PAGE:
The Express-AM8 satellite is one of the latest assets added in 2015 by RSCC to the firm’s 12 GEO satellite orbital fleet. The satellite is located at 14 degrees West — the spacecraft’s beams cover all of the continents on both sides of the Atlantic Ocean. This gives RSCC a unique opportunity to offer simultaneous event coverage for customers in Europe, Africa, Middle East, and the east coast of North America, Caribbean region as well as Latin America in C- and Ku- bands. In addition to connectivity options in delivering or backhauling data traffic in Latin America, this satellite is also an excellent tool for TV distribution and the delivery of video content from all over the globe to viewers in Latin America.
Artistic rendition of RSCC’s EXPRESS AM-8 satellite.
Based on the recent experience gained from live transmissions to Latin America from the World Cup in Russia, the Express-AM8 satellite has gained some serious advantages over the terrestrial routes of delivering TV signals from Europe, including lower latency and cost, less complexity and wider coverage.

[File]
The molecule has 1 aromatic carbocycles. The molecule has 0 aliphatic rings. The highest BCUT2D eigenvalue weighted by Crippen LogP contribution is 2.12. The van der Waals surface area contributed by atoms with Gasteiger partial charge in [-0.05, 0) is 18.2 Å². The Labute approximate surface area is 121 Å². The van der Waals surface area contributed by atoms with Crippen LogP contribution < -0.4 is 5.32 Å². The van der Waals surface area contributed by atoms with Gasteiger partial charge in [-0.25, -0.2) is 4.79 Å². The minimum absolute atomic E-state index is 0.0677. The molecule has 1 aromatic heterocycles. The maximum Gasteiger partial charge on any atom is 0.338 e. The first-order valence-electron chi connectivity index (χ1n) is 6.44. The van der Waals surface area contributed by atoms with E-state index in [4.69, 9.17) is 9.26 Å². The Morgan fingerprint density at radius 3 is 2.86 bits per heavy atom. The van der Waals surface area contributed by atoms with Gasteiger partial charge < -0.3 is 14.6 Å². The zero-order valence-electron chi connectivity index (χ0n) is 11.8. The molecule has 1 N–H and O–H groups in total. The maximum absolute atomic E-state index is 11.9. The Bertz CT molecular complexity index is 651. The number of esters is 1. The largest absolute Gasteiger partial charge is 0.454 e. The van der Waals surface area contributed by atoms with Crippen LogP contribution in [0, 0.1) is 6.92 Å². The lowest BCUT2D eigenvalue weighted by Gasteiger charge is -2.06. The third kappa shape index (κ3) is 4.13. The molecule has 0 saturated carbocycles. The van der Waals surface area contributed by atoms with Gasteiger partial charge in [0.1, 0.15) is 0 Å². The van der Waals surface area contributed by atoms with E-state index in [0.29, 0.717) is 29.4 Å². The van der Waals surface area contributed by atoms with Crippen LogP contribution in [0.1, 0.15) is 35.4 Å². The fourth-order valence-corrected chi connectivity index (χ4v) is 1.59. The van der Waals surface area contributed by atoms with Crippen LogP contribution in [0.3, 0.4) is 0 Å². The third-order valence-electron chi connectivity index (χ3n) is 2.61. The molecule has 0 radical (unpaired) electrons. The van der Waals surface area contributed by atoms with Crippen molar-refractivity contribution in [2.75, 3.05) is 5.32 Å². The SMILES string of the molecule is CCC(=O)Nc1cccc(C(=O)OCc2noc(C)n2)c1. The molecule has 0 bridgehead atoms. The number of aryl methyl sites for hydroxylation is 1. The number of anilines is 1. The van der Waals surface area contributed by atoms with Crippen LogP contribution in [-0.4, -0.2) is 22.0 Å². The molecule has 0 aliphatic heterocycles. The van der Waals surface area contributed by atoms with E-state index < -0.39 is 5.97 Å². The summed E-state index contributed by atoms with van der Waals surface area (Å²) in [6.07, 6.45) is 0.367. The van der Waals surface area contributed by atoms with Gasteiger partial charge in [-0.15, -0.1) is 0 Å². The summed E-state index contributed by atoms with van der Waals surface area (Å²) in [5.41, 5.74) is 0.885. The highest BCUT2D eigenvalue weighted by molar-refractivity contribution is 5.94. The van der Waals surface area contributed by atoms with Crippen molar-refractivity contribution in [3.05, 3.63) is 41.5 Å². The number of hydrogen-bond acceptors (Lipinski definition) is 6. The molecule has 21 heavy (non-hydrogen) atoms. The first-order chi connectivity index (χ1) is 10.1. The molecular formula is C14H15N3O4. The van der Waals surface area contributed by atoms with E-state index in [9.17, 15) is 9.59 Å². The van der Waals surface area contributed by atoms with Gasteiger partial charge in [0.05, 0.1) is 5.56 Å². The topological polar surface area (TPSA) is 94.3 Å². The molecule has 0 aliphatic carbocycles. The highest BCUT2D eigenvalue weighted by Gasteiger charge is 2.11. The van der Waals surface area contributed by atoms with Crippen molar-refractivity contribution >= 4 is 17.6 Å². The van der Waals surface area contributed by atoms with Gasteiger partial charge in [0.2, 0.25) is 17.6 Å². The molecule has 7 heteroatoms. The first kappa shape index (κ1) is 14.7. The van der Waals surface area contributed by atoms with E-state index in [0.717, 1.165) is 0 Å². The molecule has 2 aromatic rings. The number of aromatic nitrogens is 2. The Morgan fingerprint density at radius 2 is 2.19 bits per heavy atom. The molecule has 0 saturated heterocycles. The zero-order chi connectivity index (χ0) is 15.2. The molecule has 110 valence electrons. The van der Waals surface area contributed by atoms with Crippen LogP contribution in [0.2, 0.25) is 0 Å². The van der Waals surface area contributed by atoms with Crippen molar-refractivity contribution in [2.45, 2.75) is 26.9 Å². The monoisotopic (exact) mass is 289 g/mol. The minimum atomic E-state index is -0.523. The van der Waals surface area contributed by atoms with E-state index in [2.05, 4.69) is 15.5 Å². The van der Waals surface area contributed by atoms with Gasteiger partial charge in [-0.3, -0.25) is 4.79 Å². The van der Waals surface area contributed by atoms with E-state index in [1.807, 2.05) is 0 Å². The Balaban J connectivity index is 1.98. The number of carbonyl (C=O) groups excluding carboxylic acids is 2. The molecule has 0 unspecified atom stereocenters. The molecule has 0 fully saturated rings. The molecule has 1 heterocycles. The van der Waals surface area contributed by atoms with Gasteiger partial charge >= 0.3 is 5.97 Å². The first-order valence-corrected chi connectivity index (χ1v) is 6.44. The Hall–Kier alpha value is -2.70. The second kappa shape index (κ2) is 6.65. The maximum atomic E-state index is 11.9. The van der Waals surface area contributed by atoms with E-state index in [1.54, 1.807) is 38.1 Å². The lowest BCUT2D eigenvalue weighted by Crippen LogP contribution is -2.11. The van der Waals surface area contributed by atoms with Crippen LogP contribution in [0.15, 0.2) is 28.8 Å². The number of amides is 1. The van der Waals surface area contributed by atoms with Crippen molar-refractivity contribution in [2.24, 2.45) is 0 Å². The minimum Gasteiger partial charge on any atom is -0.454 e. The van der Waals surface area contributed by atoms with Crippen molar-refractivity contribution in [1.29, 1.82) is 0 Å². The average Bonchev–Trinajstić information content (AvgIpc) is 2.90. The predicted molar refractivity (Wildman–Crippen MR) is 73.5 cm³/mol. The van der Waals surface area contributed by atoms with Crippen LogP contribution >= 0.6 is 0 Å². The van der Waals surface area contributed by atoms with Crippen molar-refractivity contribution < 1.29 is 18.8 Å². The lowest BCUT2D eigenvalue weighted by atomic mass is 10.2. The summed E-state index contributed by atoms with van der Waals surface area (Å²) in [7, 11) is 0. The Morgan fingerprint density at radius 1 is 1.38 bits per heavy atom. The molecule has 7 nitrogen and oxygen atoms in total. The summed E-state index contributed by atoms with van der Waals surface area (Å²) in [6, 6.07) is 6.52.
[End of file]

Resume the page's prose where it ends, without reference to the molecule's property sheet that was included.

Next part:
Now RSCC is ready to offer international and national broadcasters a new tool for delivering their video content to Latin America with playout, encoding, CAS and uplink services at RSCC teleport in Moscow or at partner teleports in Western Europe.
RSCC offers an attractive low-cost offer for payTV platforms all over Latin America for the delivery of original Russian-made TV content and programs. RSCC is a prime satellite distributor of TV channels in Russia, acting as a one-stop-shop for TV channels willing to enter the Russian market and searching for ways to access the Russian viewers on different platforms (Direct-to-Home, cable operators and terrestrial FTA). As a result, RSCC is aggregating a substantial number of original Russian-made TV content, which is quite popular with the international audience in other parts of the world (cartoons, junior programs, adventure and leisure channels and etc.). Such aggregated content can be delivered in any format to the potential viewers in Latin America and be included into the packages of local payTV platforms.